Breaking Point: Accessibility and the Cummer Museum

Today we bring you Calder Yates’s essay from our sister publication, Art Practical; originally published in Issue 8.1: Art + Citizenship. Yates retraces the history of the Cummer Museum in Jacksonville, Florida, and its journey towards accessibility and inclusivity under former museum director Hope McMath. Calder states “In Jacksonville, with all of the residual bigotry that comes with its legacy as a city in the South, the creation of a museum that was accessible and relevant to communities of color was risky from a fundraising perspective.” This article was originally published November 10, 2016.

A 2004 meeting of Women of Vision. The group of low-vision and blind women meet monthly at the Cummer Museum to make art, go on touch-tours of the museum, and write their memoirs. Photo courtesy of Hope McMath.

A 2004 meeting of Women of Vision. The group of low-vision and blind women meet monthly at the Cummer Museum to make art, go on touch-tours of the museum, and write their memoirs. Photo courtesy of Hope McMath.

As Hope McMath, director of the Cummer Museum in Jacksonville, Florida, packed up her office a couple of weeks ago—her last day—she came across her old performance evaluations buried in a closet. The evaluations, dating back to 1994, described her first project at the museum: the Very Special Arts (VSA) Festival, an annual event that would increase access to art for individuals with disabilities. Jean Hall Dodd, the director of education at the time, had assigned McMath the task of making the small museum’s staid collection of paintings and sculptures relevant to people with disabilities.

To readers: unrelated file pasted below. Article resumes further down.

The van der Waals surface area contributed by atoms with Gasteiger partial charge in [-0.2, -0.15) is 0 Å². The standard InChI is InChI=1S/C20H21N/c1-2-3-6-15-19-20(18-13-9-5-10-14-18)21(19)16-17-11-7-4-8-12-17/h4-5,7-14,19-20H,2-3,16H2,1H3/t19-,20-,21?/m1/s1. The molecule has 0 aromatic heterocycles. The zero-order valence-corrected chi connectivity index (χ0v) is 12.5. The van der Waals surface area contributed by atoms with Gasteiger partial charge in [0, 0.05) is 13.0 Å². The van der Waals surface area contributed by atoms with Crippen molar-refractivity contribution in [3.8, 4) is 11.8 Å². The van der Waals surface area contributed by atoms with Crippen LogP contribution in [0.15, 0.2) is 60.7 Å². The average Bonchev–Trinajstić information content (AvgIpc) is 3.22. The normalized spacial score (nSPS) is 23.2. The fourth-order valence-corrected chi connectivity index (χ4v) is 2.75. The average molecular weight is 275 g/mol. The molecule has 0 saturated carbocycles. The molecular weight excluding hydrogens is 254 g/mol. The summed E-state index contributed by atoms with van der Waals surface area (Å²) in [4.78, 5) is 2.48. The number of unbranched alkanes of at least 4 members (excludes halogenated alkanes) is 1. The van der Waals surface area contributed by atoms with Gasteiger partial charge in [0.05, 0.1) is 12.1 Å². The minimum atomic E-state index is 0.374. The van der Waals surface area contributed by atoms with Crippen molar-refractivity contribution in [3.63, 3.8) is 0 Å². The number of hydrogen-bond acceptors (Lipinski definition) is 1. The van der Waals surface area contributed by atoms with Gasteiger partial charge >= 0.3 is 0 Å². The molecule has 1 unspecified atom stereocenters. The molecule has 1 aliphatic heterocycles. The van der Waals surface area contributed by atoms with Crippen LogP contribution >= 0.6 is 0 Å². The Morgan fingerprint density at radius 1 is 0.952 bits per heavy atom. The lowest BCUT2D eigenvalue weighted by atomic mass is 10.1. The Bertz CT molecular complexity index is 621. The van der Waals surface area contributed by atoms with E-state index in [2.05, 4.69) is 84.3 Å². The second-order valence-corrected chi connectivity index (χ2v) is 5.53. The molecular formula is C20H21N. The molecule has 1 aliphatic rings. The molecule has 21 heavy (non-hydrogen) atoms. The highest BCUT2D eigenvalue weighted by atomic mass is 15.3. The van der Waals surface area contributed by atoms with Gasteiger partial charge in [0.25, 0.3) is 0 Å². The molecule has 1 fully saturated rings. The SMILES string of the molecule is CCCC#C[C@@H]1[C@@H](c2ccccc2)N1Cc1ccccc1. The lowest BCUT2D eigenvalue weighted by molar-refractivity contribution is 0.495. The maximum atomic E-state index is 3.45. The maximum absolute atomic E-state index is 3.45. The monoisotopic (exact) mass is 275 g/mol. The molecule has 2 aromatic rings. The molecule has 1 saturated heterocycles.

“She said, ‘Here’s a cool project. Figure it out,’” McMath recalled.

McMath was twenty-three at the time, working two days a week as a museum educator. Now forty-five and cleaning out her spacious corner office at the museum, she reread her evaluations. They described her efforts to answer a question that would follow her for the twenty-two years that she worked at the museum, ascending to director of education, then to deputy director of the museum, and finally to director. McMath, with cropped gray hair and a faint Southern accent, said: “We were trying to figure out what it would mean for a museum to be fully accessible, as one of its core values. What would that mean?”

Read the full article here.

 

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